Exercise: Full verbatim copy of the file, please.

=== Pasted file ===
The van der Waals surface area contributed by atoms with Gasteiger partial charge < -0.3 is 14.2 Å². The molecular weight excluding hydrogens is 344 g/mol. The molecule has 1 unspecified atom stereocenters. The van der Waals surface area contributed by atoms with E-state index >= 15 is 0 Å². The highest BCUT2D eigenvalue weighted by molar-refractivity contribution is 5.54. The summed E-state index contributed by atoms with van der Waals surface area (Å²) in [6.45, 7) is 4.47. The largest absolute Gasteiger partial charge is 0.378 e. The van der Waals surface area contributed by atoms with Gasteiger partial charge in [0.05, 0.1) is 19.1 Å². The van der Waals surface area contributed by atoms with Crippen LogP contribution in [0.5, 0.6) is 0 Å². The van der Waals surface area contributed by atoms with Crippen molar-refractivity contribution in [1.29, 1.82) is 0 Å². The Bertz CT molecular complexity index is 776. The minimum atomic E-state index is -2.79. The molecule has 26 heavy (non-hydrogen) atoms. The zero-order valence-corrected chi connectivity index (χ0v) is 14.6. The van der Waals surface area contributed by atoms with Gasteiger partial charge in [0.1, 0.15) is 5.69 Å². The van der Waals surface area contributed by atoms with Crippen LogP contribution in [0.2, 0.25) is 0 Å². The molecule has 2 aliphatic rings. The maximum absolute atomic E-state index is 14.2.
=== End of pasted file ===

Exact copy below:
The van der Waals surface area contributed by atoms with Gasteiger partial charge < -0.3 is 14.2 Å². The molecular weight excluding hydrogens is 344 g/mol. The molecule has 1 unspecified atom stereocenters. The van der Waals surface area contributed by atoms with E-state index >= 15 is 0 Å². The highest BCUT2D eigenvalue weighted by molar-refractivity contribution is 5.54. The summed E-state index contributed by atoms with van der Waals surface area (Å²) in [6.45, 7) is 4.47. The largest absolute Gasteiger partial charge is 0.378 e. The van der Waals surface area contributed by atoms with Gasteiger partial charge in [0.05, 0.1) is 19.1 Å². The van der Waals surface area contributed by atoms with Crippen LogP contribution in [0.5, 0.6) is 0 Å². The van der Waals surface area contributed by atoms with Crippen molar-refractivity contribution in [1.29, 1.82) is 0 Å². The Bertz CT molecular complexity index is 776. The minimum atomic E-state index is -2.79. The molecule has 26 heavy (non-hydrogen) atoms. The zero-order valence-corrected chi connectivity index (χ0v) is 14.6. The van der Waals surface area contributed by atoms with Gasteiger partial charge in [0.1, 0.15) is 5.69 Å². The van der Waals surface area contributed by atoms with Crippen LogP contribution in [0.2, 0.25) is 0 Å². The molecule has 2 aliphatic rings. The maximum absolute atomic E-state index is 14.2.